A key reason for writing about a typical multichannel results meeting is to help us think about the role of a true multichannel leader.
True multichannel leaders are sorely missing these days. Quick, name one person you've worked with who you would call a true multichannel marketing leader, a person who tells a compelling story, who gets things done across business units, a person who works with honesty and integrity, a person who is on the side of the customer, a person who drives sales and profit increases.
There are leaders out there. I'll bet you could name a half-dozen colleagues who are brilliant e-mail marketers, or web analytics geniuses, or catalog marketing mavens, or are a whiz at paid search, or know SAS, Business Objects, or MicroStrategy inside-out, or are masters at newspaper advertising, radio advertising, or television advertising. There are brilliant data miners, who finds nuggets of information buried in a data warehouse of 129,931 active customers.
In the next five years, somebody is going to step out of one of these disciplines and take charge. I've dedicated a book and 760 blog posts on the topic. More than a thousand people read each post. So it is clear there is a need for somebody to put all of this stuff together, at a level that is more detailed than "multichannel customers are the best customers" or "ten steps to integrate multichannel marketing campaigns" or "align inventory and pricing and creative across channels". There is a clear need for multichannel leadership.
Why don't you start by taking responsibility for compiling results across disciplines? Once the results are compiled, why don't you tell a compelling story about the findings?
Look at the table below, comparing catalog and e-mail test results this year, vs. last year.
Remember that in the prior post, catalog marketing performed worse than last year, drawing negative comments from the CMO. Test results show that phone demand decreased, but the catalog drove online and store volume at greater levels than in 2007. E-Mail marketing also drove sales increases. Even though performance at retail was way down, vs. last year, catalog and e-mail marketing (as demonstrated by test and holdout results) both drove profit increases vs. last year. Both were effective!!!
Keep taking initiative. Implement matched market tests for radio and newspaper advertising. Compare the results in the same way that are illustrated above for catalog and e-mail marketing.
Now talk to the online marketers, the paid search gurus. Get the catalog marketers and paid search gurus to work together to demonstrate how customers utilized marketing tactics in combination.
Now get key statistics from your web analytics team. And challenge your web analytics team to go beyond simplistic traffic and landing page and shopping cart and conversion rate metrics. Demand that they tell you who was acting in a positive way, across the entire sale event (not just within visits).
Next, talk to the SAS programmers and data miners down the hall, and have them demonstrate how comparable customers are performing, or have them demonstrate the mix of new and existing customers across years in this sales event.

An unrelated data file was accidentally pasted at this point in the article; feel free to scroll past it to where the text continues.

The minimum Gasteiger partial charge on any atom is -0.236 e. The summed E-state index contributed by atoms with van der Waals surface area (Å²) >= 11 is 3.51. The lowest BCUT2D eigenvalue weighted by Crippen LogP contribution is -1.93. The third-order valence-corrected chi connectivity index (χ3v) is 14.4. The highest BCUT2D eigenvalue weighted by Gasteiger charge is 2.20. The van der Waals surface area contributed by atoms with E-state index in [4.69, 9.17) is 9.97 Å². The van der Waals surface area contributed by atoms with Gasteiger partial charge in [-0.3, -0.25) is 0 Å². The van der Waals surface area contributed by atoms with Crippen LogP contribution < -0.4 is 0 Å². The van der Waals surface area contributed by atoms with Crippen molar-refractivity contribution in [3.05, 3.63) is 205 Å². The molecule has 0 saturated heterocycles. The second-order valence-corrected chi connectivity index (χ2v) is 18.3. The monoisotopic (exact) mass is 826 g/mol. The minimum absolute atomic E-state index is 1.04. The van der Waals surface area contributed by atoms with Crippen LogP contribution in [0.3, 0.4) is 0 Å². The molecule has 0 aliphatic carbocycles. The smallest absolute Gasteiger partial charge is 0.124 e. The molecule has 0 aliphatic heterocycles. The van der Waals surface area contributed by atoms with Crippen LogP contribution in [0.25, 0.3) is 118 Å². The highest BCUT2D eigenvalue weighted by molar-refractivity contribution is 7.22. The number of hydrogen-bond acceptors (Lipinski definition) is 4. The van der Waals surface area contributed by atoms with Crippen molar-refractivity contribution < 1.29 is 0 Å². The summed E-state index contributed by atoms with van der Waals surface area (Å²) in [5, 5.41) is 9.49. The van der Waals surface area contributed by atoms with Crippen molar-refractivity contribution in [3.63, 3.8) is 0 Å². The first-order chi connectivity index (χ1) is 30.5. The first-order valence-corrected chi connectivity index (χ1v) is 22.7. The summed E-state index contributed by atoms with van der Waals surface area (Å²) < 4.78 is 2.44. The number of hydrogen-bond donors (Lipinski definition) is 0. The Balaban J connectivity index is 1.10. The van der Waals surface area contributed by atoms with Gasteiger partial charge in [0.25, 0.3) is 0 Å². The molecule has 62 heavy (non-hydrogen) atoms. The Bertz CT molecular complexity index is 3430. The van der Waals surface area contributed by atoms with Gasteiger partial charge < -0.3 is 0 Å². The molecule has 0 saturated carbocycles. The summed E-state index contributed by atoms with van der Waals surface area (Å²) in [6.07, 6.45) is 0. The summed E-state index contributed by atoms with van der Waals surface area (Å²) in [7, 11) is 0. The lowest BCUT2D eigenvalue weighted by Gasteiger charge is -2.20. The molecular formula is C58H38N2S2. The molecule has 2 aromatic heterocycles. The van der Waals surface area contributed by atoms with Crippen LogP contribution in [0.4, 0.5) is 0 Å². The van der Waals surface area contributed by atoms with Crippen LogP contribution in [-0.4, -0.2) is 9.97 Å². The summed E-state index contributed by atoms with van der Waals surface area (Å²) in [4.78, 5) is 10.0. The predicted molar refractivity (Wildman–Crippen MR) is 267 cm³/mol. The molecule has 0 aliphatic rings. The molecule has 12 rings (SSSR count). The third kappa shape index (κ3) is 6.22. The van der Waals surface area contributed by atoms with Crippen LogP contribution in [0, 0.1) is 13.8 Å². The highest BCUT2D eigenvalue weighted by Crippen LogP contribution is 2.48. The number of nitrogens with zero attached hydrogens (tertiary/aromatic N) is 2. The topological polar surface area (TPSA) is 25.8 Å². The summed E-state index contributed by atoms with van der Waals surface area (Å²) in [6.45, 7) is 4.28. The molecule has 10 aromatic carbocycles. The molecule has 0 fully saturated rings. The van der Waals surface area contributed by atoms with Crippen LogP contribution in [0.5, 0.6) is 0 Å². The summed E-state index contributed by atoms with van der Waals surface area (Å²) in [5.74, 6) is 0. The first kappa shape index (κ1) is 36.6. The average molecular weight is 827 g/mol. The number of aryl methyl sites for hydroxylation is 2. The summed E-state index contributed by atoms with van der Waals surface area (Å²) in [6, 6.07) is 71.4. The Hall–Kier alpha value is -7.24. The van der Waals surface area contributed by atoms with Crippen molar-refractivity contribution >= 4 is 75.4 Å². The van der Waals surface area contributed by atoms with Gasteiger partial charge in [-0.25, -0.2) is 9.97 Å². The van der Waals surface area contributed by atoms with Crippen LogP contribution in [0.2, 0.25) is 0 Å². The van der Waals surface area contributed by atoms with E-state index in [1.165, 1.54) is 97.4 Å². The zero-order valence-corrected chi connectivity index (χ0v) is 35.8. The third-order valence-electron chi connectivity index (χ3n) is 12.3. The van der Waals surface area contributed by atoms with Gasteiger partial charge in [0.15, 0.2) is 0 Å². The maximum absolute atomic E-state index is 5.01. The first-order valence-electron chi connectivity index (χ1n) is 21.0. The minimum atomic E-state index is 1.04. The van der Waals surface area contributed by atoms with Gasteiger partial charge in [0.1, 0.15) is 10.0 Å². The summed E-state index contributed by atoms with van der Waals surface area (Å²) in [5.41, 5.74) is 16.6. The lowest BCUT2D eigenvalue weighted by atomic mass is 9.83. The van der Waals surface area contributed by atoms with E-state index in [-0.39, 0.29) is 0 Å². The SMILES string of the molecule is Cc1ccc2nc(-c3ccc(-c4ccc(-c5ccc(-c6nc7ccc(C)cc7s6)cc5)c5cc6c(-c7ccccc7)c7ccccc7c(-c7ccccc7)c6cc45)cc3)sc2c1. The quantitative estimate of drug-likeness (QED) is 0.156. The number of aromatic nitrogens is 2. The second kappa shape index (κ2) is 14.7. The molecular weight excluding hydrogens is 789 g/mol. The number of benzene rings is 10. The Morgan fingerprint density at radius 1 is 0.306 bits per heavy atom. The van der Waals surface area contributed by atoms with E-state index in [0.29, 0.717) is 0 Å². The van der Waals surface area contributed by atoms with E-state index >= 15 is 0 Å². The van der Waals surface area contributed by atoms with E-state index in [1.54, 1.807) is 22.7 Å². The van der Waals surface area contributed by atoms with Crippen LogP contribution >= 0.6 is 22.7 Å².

Armed with the data, tell a story. You can do a lot better than this:
In spite of a very difficult economy, our Early April Sales Event was a resounding multichannel success.
Even though our retail channel experienced a 12% decrease in comp store sales, our multichannel marketing campaigns mitigated the decrease. Without improvements in marketing strategy, the comp store decrease would have been a whopping 17%.
Catalog and e-mail marketing combined to add an incremental $500,000 demand and $100,000 profit, compared with last year. Although customer response over the telephone channel was down, catalog marketing inspired paid search effectiveness. Forty-six percent of paid search purchasers received either a catalog or an e-mail marketing campaign prior to purchasing!
Even better, paid search performed twenty percent better in markets where we had radio and newspaper advertising. We learned that our mix of multichannel marketing tactics, mostly targeted to existing customers, caused improvements in spend among existing customers. Existing customers spent 12% more this year than last year, and were 20% more likely to visit our website.
New customers, however, performed significantly worse than last year, dragging down results (especially at retail). Next year, we recommend increases in radio advertising, because markets where radio advertising was tested had forty percent more new customers than markets where radio advertising was not tested.
Following the sale event, our multichannel customer base increased from 11% to 12% of the total file, while total customers decreased by 3% due to the new customer acquisition shortfall.
Obviously, you can do a much better job at summarizing findings than I can. Given the findings, recommend a course of action for next year. It is time for somebody in e-mail marketing, catalog marketing, web analytics, traditional advertising, business intelligence, data mining, creative, merchandising, inventory management, finance, human resources, customer retention, or customer acquisition marketing to take charge.
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